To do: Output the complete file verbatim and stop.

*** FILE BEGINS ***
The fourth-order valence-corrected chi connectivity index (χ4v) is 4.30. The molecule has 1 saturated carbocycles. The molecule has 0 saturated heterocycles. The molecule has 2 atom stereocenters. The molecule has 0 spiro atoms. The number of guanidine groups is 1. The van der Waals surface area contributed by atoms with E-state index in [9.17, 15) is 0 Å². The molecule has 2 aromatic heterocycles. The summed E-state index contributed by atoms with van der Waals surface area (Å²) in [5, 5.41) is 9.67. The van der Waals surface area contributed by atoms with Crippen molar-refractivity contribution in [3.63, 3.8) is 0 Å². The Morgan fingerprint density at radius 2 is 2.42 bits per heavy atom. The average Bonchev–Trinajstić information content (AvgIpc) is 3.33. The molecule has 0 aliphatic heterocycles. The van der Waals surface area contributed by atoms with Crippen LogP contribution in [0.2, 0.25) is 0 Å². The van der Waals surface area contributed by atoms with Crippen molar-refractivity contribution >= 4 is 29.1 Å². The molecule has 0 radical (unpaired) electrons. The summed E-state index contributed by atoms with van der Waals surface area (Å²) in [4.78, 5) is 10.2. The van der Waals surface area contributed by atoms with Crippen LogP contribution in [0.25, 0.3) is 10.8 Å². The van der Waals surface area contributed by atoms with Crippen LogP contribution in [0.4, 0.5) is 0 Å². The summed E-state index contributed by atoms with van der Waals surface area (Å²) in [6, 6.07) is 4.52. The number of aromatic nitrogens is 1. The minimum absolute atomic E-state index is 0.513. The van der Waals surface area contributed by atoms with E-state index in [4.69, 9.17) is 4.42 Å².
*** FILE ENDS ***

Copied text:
The fourth-order valence-corrected chi connectivity index (χ4v) is 4.30. The molecule has 1 saturated carbocycles. The molecule has 0 saturated heterocycles. The molecule has 2 atom stereocenters. The molecule has 0 spiro atoms. The number of guanidine groups is 1. The van der Waals surface area contributed by atoms with E-state index in [9.17, 15) is 0 Å². The molecule has 2 aromatic heterocycles. The summed E-state index contributed by atoms with van der Waals surface area (Å²) in [5, 5.41) is 9.67. The van der Waals surface area contributed by atoms with Crippen molar-refractivity contribution in [3.63, 3.8) is 0 Å². The Morgan fingerprint density at radius 2 is 2.42 bits per heavy atom. The average Bonchev–Trinajstić information content (AvgIpc) is 3.33. The molecule has 0 aliphatic heterocycles. The van der Waals surface area contributed by atoms with Crippen LogP contribution in [0.2, 0.25) is 0 Å². The van der Waals surface area contributed by atoms with Crippen molar-refractivity contribution >= 4 is 29.1 Å². The molecule has 0 radical (unpaired) electrons. The summed E-state index contributed by atoms with van der Waals surface area (Å²) in [4.78, 5) is 10.2. The van der Waals surface area contributed by atoms with Crippen LogP contribution in [0.25, 0.3) is 10.8 Å². The van der Waals surface area contributed by atoms with Crippen LogP contribution in [0.4, 0.5) is 0 Å². The summed E-state index contributed by atoms with van der Waals surface area (Å²) in [6, 6.07) is 4.52. The number of aromatic nitrogens is 1. The minimum absolute atomic E-state index is 0.513. The van der Waals surface area contributed by atoms with E-state index in [4.69, 9.17) is 4.42 Å².